Open banking requirements add complexity to protecting customer data. Banks need to juggle the complexity of keeping customer data safe and adhering to privacy requirements and expectations — while also sharing data with authorized institutions. These regulations also inform the software development process, which must implement ever-increasing functional capability and efficiencies while adhering to the prescribed directives. The question is, how?
Software development efforts are not conducted independently of regulatory requirements. While ultimately banks must ensure that customer data is not stolen or altered in the process of sharing and that customer privacy is not compromised – violations can risk a bank’s reputation and incur financial penalties from regulators – there is a clear need for developers to contribute significantly to better privacy engineering standards.
Guidelines for privacy engineering for developers
“Privacy by design,” an essential part of the GDPR, calls for privacy to be taken into account throughout the application development process. This is just one example of why developers should proactively embed privacy considerations in the design and development of applications.
The following are questions that software developers, architects and others involved in the development process may consider when handling customer data to provide acceptable levels of privacy:
- What customer data will the bank share with other parties?
- Can the customer expect or anticipate a transfer of his data to other parties?
- Is customer personal data adequately protected (with encryption, etc.)?
- Is the data storage transient or persistent?
- Are there secondary uses of the data that the customer may not foresee?
- Is there a way to minimize the processing of customer data by delegating the pre-processing on the client devices?
To answer these questions, developers need to understand customer data’s level of:
- Affinity (in context with the application)
Let’s examine each of these attributes.
Data sensitivity is the control of access to data that might result in loss of an advantage or level of security if disclosed to others. Data sensitivity can be classified as follows:
- Highly sensitive: anything with legal, contractual or ethical requirements for restricted disclosure such as credit and debit card and banking account numbers.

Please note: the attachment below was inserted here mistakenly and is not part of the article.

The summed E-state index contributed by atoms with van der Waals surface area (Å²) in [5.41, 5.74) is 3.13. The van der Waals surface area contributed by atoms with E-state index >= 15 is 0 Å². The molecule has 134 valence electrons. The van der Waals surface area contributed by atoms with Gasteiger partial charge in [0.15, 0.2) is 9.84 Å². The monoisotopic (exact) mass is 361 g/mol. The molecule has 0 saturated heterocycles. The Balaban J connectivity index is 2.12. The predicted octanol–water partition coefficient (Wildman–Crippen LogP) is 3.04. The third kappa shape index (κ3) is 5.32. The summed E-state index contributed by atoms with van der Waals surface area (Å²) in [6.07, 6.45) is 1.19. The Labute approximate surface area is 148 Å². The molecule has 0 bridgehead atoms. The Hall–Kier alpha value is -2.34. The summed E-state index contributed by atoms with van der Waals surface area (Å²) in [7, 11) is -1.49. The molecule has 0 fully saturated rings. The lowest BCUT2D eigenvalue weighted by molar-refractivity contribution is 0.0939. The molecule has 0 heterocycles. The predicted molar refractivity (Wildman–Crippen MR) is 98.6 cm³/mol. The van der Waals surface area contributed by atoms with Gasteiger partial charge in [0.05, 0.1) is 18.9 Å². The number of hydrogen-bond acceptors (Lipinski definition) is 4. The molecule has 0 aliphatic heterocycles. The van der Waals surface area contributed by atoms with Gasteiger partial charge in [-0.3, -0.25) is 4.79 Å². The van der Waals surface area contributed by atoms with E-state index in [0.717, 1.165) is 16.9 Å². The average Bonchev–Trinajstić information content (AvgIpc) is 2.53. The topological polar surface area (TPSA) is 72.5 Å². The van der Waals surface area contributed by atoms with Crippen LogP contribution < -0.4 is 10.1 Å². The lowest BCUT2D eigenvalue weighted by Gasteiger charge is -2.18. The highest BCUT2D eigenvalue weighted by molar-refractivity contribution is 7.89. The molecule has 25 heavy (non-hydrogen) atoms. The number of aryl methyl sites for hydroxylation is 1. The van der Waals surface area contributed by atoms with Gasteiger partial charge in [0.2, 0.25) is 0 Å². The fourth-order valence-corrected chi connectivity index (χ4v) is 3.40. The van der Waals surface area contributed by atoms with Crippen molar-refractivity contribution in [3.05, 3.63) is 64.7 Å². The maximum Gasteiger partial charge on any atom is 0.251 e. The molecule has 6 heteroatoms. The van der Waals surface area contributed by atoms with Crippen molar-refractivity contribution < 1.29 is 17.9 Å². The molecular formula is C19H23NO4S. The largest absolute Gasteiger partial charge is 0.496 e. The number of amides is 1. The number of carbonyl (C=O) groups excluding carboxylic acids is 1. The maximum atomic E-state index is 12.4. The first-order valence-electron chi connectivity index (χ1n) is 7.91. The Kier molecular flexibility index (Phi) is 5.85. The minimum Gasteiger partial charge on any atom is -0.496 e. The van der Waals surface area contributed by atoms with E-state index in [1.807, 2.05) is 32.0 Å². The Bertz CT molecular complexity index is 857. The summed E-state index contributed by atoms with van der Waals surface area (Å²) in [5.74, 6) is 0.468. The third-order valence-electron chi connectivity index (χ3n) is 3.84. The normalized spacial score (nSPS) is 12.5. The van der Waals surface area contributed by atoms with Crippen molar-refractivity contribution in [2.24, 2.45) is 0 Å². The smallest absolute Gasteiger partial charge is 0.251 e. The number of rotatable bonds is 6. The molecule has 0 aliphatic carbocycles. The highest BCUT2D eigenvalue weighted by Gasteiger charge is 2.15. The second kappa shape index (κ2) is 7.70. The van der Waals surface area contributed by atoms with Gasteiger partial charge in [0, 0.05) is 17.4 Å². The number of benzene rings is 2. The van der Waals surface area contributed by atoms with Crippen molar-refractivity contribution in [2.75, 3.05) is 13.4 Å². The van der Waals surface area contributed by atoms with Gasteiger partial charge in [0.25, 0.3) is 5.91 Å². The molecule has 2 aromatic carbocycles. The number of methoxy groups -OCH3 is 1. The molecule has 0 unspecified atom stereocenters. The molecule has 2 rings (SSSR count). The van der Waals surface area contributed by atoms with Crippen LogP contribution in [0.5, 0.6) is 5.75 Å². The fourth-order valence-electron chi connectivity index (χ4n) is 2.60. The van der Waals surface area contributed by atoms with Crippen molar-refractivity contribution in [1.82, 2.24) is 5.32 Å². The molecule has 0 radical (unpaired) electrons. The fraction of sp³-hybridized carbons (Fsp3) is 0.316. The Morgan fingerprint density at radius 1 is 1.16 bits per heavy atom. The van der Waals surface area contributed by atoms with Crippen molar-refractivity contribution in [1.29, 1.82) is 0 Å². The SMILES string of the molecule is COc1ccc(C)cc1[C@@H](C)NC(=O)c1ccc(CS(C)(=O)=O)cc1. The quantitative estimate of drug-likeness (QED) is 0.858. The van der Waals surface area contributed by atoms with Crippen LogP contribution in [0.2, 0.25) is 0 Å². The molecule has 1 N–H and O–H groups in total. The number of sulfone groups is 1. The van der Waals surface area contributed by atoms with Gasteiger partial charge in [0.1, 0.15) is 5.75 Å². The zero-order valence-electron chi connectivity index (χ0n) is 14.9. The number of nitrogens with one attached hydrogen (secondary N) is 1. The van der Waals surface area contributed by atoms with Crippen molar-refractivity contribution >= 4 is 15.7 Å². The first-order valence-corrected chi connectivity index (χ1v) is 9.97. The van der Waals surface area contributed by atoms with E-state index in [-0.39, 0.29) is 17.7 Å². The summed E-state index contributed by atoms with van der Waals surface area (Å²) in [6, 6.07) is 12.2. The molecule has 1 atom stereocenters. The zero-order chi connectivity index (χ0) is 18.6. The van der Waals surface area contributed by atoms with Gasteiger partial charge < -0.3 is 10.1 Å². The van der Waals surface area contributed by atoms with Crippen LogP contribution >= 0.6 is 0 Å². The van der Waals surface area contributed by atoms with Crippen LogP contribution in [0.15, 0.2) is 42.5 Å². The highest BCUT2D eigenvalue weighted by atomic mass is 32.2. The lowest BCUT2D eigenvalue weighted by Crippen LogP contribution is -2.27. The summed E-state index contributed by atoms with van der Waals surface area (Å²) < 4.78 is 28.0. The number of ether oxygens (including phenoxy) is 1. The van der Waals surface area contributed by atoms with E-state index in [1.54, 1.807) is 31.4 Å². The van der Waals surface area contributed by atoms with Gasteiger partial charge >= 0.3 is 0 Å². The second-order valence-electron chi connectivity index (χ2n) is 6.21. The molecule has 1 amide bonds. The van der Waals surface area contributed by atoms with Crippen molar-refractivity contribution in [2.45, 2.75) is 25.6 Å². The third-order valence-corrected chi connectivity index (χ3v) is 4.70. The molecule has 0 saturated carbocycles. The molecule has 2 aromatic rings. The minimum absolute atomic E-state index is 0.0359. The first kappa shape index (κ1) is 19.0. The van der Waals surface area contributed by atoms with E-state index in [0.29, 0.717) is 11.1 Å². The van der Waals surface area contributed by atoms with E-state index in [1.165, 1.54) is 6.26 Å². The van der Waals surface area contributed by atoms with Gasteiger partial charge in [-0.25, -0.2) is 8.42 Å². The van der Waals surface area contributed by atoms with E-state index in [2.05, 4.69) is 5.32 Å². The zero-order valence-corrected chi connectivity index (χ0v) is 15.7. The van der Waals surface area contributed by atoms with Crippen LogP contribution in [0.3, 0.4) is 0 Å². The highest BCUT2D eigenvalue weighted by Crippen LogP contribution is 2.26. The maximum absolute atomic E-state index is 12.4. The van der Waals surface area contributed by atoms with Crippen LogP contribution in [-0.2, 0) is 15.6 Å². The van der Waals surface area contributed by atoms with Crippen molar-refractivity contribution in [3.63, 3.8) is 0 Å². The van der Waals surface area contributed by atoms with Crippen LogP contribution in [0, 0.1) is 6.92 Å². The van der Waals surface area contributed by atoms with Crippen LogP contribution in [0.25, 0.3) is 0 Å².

- Moderately sensitive: data that a customer may not wish to disclose, such as their date of birth, home address or phone number.
- Low sensitivity: data that anyone can find in public records or platforms and websites in online directories.
Data visibility describes the exposure of a data item by default once the customer discloses it to the application. Data visibility can be classified as follows:
- Highest visibility: this is data visible to anyone with access to the application. For example, a customer name in a funds transfer transaction or the payment method.
- Moderate visibility: data that is visible to the customer, or depends on the customer’s privacy preferences. For example, the last four digits of a credit card number.
- Low visibility: data that is only visible to the application. For example, a customer’s PIN.
Data affinity describes how a data item is bound to the functionality of the application and it can be classified as follows:
- Highest affinity: data that, in its absence, will not permit the application to perform its desired goal. Therefore, the item is essential for the primary functionality of the application.
- Moderate affinity: the data could add additional functionality to deliver more value from the functionality.
- Low affinity: the application will still be able to function without this data.
These data classification categories can guide and enable software developers to implement data protection in their applications, ensure customer data is protected from unauthorized access or disclosure, and enhance privacy engineering.
Developers can help significantly reduce privacy risk by controlling the sensitivity, visibility, and affinity of data within applications. When data is less visible in a system, the risk associated with loss is reduced, suggesting that developers should use only the necessary data (i.e., higher affinity) for the applications. Data privacy regulations such as the GDPR also emphasize and echo this requirement.
Open banking is an inevitable component in the shift to true digital transformation in the banking sector. By deploying a flexible, interoperable open banking environment, organizations can adhere to regulatory compliance requirements and create a platform for ongoing innovation and revenue generation.
Red Hat’s open, modular framework enables an agile, effective, and security-focused infrastructure that can help financial institutions adapt as business and industry change. Learn more.
About the Author:
Fadzi Ushewokunze, Global Architect – Financial Services, Red Hat
As a Global Principal Architect for the Financial Services vertical, Fadzi Ushewokunze steps in with innovative initiatives that help global corporations recalibrate to optimize their processes and reach their target customers, efficiently and with powerful business outcomes.